With the advent of machine learning and artificial intelligence, machines are getting more and more advanced and their abilities are frequently pushed to the limit.

Nowhere is this more tested than in unsupervised learning, which is a format of learning that a machine uses without any form of training data or guidance.

This form of learning as been more closely associated with true artificial intelligence. Whereas supervised learning may be more popular and common, I will highlight benefits and categories of unsupervised learning in this article.

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Why Unsupervised Learning?

The number one advantage of unsupervised learning is the ability for a machine to tackle problems that humans might find insurmountable either due to a limited capacity or a bias.

Unsupervised learning is ideal for exploring raw and unknown data. It works for a data scientist that does not necessarily know what he or she is looking for.

unknown data

When presented with data, an unsupervised machine will search for similarities between the data namely images and separate them into individual groups, attaching its own labels onto each group.

clustering

This kind of algorithmic behavior is very useful when it comes to segmenting customers as it can easily separate data into groups without any form of bias that might hinder a human due to pre-existing knowledge about the nature of the data on the customers.

Compared to human intelligence

Additionally, unsupervised learning is closer to human cognitive functions as just like a human brain, it deduces patterns from around the world and slowly learns more about the world over time.

A good example would be a child that is been introduced to the world for the first time. Let’s imagine it sees a two-legged creature and hears someone call that creature a chicken, the next couple of two legged creatures it sees whether they be ducks, turkeys or geese would register as chickens to the child.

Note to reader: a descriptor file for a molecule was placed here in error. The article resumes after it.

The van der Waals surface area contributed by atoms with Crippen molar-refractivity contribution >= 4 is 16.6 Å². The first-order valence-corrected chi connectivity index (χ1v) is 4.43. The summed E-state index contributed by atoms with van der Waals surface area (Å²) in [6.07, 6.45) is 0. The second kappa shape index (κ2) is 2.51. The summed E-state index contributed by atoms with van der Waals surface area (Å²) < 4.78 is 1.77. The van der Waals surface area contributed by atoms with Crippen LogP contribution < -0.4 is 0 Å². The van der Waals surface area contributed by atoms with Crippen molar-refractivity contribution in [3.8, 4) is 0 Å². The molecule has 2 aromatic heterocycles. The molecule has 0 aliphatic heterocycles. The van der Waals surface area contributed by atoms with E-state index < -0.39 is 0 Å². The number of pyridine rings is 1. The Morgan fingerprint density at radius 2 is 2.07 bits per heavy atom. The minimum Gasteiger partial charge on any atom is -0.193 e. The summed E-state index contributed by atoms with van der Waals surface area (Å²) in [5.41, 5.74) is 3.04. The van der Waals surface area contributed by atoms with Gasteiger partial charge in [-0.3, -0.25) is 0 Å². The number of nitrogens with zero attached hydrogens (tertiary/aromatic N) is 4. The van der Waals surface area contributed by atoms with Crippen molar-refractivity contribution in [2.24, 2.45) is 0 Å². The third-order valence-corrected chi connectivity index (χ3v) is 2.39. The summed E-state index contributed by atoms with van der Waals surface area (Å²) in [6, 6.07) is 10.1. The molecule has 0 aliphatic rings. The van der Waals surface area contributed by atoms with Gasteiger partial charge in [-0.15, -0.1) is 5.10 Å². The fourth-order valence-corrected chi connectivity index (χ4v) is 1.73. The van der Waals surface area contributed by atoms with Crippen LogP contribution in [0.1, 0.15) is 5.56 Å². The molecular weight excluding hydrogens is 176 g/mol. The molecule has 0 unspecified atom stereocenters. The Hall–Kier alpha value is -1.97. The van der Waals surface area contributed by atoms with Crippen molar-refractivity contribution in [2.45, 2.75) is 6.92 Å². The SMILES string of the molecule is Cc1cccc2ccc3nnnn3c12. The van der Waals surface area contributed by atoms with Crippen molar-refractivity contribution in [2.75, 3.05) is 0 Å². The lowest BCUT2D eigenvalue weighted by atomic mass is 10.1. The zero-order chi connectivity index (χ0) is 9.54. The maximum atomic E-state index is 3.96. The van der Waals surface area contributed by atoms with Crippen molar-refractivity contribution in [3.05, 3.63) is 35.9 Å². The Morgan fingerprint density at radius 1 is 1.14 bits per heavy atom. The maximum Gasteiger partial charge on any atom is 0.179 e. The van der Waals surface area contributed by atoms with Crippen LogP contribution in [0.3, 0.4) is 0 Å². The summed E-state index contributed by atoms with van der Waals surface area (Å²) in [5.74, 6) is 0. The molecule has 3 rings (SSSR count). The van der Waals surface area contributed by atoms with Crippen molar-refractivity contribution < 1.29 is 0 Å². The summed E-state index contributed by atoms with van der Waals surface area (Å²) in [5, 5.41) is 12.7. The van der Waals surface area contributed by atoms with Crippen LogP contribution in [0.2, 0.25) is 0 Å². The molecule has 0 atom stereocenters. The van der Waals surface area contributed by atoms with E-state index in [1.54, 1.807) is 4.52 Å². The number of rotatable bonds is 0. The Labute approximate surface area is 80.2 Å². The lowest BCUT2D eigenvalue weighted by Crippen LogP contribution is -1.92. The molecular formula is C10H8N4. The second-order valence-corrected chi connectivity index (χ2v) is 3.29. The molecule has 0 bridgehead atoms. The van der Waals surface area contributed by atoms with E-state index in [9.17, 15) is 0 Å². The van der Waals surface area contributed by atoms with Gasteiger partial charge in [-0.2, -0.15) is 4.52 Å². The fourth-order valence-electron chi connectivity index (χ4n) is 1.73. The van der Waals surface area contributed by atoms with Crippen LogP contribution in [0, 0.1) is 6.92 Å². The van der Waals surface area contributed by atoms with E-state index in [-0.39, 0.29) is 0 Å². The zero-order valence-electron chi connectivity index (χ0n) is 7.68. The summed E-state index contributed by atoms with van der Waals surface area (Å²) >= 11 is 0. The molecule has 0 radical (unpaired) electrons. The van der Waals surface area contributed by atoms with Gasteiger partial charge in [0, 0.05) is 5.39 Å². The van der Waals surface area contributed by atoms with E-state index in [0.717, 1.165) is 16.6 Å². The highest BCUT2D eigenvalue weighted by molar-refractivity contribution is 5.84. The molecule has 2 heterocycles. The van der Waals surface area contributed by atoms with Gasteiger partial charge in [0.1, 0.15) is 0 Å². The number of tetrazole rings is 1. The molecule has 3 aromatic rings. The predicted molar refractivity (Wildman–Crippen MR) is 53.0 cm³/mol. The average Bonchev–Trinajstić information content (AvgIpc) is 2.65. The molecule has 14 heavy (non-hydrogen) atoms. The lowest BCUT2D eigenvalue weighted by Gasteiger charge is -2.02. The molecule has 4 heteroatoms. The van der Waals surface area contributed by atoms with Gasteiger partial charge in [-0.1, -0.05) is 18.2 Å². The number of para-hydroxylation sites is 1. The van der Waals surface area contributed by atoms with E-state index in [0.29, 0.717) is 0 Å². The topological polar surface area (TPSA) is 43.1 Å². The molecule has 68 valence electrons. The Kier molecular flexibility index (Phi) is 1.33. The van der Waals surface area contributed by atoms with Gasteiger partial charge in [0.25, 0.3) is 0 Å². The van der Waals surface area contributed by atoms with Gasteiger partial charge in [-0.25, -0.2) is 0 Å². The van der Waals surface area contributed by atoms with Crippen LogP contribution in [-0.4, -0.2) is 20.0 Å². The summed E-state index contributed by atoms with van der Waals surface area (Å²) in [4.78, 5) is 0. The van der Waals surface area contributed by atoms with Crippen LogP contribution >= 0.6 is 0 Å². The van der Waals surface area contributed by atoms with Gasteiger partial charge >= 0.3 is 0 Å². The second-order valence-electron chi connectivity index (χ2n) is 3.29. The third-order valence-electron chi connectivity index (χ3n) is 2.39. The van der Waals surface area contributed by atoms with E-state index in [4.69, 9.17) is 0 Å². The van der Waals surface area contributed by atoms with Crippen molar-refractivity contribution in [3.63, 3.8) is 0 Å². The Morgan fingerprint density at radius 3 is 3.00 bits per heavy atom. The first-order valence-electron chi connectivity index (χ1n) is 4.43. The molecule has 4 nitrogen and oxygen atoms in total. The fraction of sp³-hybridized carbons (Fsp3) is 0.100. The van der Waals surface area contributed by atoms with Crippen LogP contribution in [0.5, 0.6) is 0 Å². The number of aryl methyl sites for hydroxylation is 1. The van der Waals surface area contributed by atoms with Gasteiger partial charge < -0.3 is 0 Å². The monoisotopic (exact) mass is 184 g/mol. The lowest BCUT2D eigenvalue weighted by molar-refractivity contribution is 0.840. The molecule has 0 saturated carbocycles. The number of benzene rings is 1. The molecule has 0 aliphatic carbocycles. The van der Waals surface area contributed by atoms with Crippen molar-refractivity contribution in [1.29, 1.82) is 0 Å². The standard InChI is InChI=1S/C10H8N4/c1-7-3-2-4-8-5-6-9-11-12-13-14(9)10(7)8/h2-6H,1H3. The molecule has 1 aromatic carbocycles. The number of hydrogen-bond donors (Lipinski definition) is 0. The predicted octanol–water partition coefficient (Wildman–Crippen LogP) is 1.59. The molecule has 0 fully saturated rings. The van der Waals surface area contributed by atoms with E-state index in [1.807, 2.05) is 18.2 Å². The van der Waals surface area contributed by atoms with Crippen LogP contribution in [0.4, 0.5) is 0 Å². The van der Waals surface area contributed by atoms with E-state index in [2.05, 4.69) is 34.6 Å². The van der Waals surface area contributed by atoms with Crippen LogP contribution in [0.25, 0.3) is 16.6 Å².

However, over a period of time, after the child consumes more information on other two-legged creatures like ducks, turkeys or geese, it slowly begins to discern which two-legged creature is which without any external supervision.

Given data x, the unsupervised learning algorithm kmeans trains itself.

kmeans = KMeans(n_clusters=2, random_state=0).fit(X)

This is an example of how unsupervised learning works, furthermore it can be placed under four categories which are clustering, descending dimensions, association and recommendation systems, and reinforcement learning.

Clustering

Clustering is used for significantly reducing large data into simplified forms of information that can be easily digested.

LengthBreathHeightClass
10010020Football Field
552Room
962Room

Descending dimensions are useful in reducing the time taken for a computer to process information.

By merging certain fundamental dimensions for faster results like in a three-dimension system of length, breath and height, the computer can make it a two-dimension system by merging the length and breath into area.

AreaHeightClass
1000020Football Field
252Room
542Room

Recommender systems

Association and recommendation systems operate by collating historical data on a person and suggesting recommendations based on their past viewership and even social media relationships.

This is prevalent in Netflix recommendation tabs, Facebook friend suggestions, Youtube Videos and many more.

Reinforcement learning

Reinforcement learning is a way of making your computer learn by experience through rigorous tactics of trial and error.

All these points highlight the importance of unsupervised learning and showcases their various applications.

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